End: 827 lilpo (68095.588 lky)
Múreplú, or death sand, colonizes the lymph nodes, eventually causing autoimmune dysfunction. Other symptoms include rapid weight loss, fever, extreme hunger, and loss of energy, ultimately culminating in an etiology similar to African trypanosomiasis (sleeping sickness.) Unlike sleeping sickness, however, these symptoms can take years or even decades to play out, and though the disease is infectious it is not airborne, leading to a relatively slow spread. This painstakingly gradual rate of infection and fatality is the primary reason why the Lilitai did not quarantine or abandon the infected. By the time the disease was cured, 78% of the Lilitai living on Illera had perished (33,765), and it was estimated that as many as 65% (~40,000) of the total Lilitu population (~62,000) were infected when inoculations finally began in 827.
Múreplú was found growing in a cave not far from Koitra during a geological survey. It was initially mistaken for a peculiar sedimentary silt due to its grainy, blackish appearance, and as no evidence of Illera's sparse algae had ever been found growing in caves, it was assumed that no life would be found. Many such samples were collected during 770–785.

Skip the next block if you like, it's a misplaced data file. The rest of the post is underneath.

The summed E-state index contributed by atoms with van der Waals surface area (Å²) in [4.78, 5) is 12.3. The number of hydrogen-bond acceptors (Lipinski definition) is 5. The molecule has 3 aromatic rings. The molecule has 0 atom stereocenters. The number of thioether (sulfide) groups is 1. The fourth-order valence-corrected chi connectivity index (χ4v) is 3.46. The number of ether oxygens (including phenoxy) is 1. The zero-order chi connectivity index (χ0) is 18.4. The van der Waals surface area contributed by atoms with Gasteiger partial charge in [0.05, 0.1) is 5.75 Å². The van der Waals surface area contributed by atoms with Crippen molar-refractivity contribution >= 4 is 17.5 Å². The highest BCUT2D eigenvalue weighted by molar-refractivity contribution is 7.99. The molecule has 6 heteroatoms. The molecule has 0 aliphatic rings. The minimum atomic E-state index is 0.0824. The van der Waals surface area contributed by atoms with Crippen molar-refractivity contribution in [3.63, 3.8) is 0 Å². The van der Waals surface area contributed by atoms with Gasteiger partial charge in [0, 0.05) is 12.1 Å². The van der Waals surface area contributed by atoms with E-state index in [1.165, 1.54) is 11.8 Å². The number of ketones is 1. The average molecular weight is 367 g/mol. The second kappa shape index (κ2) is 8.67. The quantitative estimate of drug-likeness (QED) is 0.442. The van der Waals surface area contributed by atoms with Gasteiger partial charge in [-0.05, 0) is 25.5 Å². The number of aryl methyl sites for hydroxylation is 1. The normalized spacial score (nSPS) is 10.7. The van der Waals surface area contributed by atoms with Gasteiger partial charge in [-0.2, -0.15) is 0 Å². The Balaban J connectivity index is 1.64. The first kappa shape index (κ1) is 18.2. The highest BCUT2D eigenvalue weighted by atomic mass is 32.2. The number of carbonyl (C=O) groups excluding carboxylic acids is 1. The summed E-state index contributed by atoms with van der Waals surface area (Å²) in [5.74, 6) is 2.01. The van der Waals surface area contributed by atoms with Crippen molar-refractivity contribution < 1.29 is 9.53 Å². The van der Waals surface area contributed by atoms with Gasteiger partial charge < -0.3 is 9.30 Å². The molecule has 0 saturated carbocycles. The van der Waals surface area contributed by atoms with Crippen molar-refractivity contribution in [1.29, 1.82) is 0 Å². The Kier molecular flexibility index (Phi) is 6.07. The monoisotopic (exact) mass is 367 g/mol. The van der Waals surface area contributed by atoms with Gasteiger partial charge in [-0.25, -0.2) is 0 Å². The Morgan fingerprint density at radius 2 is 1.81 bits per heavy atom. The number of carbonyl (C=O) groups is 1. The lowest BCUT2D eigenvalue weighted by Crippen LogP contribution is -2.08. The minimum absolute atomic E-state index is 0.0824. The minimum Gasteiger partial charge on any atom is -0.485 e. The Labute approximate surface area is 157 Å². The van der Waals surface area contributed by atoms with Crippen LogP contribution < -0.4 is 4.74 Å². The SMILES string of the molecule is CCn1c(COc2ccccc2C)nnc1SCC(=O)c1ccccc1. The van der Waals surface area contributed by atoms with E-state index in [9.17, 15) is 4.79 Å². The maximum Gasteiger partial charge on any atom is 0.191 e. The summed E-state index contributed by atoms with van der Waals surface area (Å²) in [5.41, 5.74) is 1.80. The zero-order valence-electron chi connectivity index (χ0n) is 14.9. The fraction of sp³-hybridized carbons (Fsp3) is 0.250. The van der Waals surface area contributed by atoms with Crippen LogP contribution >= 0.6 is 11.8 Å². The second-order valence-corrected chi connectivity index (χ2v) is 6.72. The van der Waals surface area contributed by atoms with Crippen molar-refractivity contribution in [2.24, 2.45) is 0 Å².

The disease was identified by Súa Gleméanivía as infectious in late 781, a few months after the first cases were seen. Following this, transit between the fleet and Illera—or any visitation of Makta—was strictly forbidden to prevent the spread of contamination. 70% of the total Lilitu population had moved to Illera when they arrived, leaving about 18,500 in orbit aboard their ships. As a result of the no-transit policy and earlier trade disputes, Makta had no permanent Lilitu residents after 765 until the second colony, millennia later. Diplomatic relations between the two worlds were soon forgotten.